Canoe paddles workshop - April 13, 2013 9:00 - 1:00
Requested Donation: $5
Leader: John Whitehouse and Bill Wessinger
During the course of the day you can carve out either a canoe paddle or a Greenland style kayak paddle. John Whitehouse and Bill Wessinger will lead the class, discussing the size of paddle appropriate for you, using templates to draw out the shape and center the pattern, then carving out the paddle. You will need to bring a paddle blank. For a greenland paddle, bring a 2x4 of suitable material, such as cedar, spruce or douglas fir, 90" long (your paddle will probably be shorter). You can also laminate a blank of differing woods, making the overall size 1-1/2 x 3-1/2".
CANOE PADDLE BLANK
For a canoe paddle, laminate a blank 1-1/4" thick overall, with a center shaft 1-1/8" wide. Make it as long as the distance from your chin to the floor (min) to the height from your nose to the floor (max). At one end laminate enough material for a handle, making it 4" wide overall by 5" long. At the blade end, laminate 30" strips to make a blade 6-1/2 to 7" wide overall for a beavertail paddle or 6" wide for an ottertail. Use alternating colors of wood to make a pretty layup. You can use cedar and/or spruce in the shaft for lightness, with harder woods laminated to it for strength. Ash makes a good strong paddle, if a little heavy.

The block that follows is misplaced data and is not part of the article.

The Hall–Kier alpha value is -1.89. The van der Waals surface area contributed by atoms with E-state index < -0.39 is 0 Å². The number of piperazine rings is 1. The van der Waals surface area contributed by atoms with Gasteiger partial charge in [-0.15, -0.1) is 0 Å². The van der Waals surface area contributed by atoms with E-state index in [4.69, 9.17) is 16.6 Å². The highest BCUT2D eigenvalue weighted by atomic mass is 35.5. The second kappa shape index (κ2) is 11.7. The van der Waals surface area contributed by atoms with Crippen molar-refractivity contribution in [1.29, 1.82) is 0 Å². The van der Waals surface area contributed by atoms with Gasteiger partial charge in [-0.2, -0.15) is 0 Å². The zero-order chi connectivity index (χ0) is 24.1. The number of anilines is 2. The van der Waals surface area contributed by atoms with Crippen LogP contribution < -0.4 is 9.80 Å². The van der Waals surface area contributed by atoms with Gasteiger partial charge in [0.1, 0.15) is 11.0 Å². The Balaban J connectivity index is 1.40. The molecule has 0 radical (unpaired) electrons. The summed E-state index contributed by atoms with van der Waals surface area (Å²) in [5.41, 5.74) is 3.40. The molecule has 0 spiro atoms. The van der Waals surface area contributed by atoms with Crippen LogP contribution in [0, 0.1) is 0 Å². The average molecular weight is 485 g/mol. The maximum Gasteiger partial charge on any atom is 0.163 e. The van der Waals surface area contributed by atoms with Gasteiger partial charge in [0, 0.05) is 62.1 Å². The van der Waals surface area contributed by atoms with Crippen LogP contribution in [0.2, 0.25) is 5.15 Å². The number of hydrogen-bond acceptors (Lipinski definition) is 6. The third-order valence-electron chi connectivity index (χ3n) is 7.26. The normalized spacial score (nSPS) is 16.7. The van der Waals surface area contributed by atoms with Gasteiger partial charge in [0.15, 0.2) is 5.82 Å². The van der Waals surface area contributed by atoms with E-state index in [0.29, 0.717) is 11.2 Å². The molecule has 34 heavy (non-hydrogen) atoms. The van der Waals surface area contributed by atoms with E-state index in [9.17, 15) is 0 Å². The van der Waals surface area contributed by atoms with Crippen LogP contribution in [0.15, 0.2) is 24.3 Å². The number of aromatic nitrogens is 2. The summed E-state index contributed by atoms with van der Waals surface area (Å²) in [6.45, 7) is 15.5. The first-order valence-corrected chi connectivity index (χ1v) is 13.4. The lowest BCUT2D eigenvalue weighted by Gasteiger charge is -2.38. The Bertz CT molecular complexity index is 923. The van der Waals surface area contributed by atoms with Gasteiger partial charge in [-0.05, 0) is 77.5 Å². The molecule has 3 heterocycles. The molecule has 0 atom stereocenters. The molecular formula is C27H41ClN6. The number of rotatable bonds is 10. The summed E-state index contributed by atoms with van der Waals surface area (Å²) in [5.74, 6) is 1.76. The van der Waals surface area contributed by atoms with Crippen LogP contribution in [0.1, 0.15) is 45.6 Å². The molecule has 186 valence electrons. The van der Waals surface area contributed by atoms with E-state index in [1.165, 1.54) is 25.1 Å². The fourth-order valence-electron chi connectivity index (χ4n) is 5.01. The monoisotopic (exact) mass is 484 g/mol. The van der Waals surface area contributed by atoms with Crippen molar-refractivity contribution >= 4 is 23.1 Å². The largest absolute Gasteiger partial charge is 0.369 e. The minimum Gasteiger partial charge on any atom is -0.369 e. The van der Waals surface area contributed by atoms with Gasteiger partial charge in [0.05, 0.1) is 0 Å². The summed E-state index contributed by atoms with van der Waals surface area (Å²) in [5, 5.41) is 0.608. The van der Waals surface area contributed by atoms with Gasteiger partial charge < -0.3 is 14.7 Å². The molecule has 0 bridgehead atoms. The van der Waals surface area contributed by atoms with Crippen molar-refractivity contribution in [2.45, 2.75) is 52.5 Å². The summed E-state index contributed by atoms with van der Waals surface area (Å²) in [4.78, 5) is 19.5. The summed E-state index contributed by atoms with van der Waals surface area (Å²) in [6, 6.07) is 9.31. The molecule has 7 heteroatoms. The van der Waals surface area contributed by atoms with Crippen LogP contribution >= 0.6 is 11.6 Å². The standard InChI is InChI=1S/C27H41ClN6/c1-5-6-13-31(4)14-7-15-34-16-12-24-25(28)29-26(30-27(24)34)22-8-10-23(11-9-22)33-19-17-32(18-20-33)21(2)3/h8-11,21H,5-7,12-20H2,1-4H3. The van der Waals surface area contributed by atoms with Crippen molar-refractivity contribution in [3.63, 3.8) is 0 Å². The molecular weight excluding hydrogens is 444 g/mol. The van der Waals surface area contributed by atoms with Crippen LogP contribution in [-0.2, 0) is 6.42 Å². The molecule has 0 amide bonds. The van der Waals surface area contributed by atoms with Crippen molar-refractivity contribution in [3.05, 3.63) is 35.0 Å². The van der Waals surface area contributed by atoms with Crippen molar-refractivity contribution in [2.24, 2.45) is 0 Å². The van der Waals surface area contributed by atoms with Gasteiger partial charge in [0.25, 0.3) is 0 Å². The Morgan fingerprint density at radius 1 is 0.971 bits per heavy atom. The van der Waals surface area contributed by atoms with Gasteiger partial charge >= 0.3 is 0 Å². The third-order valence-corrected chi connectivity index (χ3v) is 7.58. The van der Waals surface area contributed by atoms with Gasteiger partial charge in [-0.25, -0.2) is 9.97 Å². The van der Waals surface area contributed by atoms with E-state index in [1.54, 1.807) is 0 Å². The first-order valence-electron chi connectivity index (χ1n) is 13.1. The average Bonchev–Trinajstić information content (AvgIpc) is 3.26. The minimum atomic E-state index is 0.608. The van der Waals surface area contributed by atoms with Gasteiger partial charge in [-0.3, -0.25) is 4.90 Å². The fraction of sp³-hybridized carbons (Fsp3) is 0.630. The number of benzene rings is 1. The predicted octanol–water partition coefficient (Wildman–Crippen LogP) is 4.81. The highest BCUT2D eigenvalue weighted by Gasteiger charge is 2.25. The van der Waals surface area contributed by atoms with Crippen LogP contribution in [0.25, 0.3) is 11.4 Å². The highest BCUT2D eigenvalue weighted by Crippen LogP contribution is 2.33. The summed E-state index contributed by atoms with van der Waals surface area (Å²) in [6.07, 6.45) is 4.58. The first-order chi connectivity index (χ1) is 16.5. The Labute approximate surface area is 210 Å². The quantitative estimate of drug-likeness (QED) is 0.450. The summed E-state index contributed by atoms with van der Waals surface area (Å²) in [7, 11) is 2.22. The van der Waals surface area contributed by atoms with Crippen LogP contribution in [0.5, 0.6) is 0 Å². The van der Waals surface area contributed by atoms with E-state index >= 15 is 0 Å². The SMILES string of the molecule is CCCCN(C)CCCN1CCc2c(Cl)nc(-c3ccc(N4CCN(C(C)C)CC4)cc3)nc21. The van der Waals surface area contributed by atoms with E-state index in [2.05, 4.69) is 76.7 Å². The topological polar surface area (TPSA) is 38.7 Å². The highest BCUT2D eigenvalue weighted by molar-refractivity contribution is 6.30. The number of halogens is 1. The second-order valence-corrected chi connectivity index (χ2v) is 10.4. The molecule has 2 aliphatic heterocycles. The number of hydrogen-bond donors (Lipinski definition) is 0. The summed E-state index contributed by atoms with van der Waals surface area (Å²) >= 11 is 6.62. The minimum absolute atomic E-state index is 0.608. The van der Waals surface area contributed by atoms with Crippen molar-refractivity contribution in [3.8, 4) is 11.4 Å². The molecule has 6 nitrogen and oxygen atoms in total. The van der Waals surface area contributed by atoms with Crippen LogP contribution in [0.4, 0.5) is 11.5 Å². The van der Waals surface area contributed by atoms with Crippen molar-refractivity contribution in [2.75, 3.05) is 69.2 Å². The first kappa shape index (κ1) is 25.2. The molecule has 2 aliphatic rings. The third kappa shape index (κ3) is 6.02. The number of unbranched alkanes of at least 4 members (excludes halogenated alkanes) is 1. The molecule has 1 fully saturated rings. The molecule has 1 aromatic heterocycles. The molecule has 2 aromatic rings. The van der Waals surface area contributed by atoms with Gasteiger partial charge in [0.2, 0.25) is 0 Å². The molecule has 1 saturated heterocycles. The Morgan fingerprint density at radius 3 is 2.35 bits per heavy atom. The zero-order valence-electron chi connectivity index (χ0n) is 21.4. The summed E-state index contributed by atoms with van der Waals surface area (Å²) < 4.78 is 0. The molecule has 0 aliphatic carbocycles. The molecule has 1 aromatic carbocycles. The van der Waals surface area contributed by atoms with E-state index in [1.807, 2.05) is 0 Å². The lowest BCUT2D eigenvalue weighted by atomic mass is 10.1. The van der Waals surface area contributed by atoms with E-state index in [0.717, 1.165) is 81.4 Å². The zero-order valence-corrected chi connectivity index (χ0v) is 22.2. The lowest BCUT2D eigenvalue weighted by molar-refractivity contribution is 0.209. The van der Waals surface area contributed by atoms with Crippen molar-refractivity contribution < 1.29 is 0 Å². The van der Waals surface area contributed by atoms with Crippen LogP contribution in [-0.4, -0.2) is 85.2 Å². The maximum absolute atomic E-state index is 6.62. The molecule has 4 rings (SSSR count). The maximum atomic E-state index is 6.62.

Bring at least a block plane and, if possible, a spokeshave. Other useful tools are a longer bench plane or a slick, a straight edge, a combination square, and pencil. We will be using bandsaws to rough out the blank shapes, and you may want ear protection. It also helps to have some clamps such as wood handscrew clamps or squeeze-handle clamps to hold your paddle to the workbench while carving. We have some clamps at the shop.
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